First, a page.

KRISTEN HILL MAHER
The global economy has produced a great many "people out of place" whose citizenship rights have been complicated by their migration. A growing proportion of those migrating internationally are women, particularly as part of what might be called "globalized social reproduction, " the counterpart to globalized production (Truong 1996:29). Earlier in this century, most social reproduction 1 needs in developed states such as child care, elderly care, cooking, laundry, and housecleaning were supplied by private households, especially by women who carried out these tasks as full-time, unpaid work. To some extent, the welfare state offered support, even while private households remained the primary locus for social reproductive activity. However, in the late twentieth century, women in developed states joined the formal economy in larger numbers, just as neoliberal economic policies began to dismantle the welfare state. Within this context, many middle- and upper-class families turned to the market-and to "importing" labor internationally-in order to meet their social reproduction needs. The resulting "trade in domestic workers" (Heyzer, à Nijeholt, and Weerakoon 1994) involves massive flows of female migrants from less developed states to more developed states and a new "international division of reproductive labor" (Parreñas 2001).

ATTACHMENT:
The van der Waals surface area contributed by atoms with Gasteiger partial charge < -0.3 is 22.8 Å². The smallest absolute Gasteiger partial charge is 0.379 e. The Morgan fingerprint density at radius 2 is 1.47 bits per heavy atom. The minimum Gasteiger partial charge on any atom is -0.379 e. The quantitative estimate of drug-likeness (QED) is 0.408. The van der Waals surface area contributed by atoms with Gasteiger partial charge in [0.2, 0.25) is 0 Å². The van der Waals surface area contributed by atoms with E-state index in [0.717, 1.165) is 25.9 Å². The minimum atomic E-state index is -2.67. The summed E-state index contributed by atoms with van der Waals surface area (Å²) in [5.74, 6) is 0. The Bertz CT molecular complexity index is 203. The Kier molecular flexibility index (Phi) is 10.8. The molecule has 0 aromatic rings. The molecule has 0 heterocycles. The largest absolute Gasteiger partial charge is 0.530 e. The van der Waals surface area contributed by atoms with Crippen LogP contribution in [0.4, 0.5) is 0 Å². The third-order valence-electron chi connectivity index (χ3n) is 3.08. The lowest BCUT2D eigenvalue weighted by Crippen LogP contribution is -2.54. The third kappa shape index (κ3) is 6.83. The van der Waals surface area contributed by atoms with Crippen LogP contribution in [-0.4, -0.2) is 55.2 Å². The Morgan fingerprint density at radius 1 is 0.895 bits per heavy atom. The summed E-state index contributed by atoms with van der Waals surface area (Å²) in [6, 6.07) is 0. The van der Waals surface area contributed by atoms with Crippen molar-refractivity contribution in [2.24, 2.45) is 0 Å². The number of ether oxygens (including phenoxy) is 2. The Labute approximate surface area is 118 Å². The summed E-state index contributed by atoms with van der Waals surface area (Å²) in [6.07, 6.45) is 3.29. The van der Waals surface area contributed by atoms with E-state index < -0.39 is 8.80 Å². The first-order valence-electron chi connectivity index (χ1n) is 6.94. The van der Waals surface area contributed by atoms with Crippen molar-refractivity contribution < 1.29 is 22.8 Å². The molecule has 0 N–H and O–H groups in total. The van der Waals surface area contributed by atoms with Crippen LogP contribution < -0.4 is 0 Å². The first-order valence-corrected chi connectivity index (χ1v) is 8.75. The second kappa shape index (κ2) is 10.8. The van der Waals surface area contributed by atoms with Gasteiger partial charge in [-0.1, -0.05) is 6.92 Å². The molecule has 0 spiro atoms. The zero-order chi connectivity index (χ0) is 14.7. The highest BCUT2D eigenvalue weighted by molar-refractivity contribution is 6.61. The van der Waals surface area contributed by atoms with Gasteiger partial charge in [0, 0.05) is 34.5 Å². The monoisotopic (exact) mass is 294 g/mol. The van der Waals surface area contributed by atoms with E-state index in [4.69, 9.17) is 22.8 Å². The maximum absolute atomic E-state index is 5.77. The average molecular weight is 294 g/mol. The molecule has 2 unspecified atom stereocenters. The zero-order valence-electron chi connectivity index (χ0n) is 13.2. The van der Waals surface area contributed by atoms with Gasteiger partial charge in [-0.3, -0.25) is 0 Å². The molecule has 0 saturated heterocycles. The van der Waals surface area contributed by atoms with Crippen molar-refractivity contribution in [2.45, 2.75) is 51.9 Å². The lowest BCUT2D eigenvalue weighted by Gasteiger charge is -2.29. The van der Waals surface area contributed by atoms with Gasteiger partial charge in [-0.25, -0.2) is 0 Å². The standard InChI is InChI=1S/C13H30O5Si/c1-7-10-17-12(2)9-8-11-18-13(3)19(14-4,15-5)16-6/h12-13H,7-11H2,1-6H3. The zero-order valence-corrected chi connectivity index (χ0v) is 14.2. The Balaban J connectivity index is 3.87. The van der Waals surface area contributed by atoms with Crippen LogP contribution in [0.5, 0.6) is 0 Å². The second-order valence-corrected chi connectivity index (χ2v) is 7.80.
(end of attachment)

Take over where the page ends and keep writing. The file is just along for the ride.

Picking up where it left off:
Women who migrate as part of the household service economy are subject to the same kinds of displacement from rights regimes that all relatively poor migrants face. Their home states are not empowered (and often not motivated) to protect their citizenship rights while they are abroad. And there are significant obstacles to their making rights claims in relationship to either the host state's citizenship regime or the international human rights regime. In addition to this general quandary of displacement, migrant women also find themselves positioned in strongly gendered ways in receiving states, such that it is particularly difficult for them to make claims to rights as legal individuals. For migrants such as these, the opportunities available through migration are counterbalanced by losses in rights and citizenship.
Ironically, the women whose own rights claims are compromised by migration enable and enhance the citizenship of those in receiving states in multiple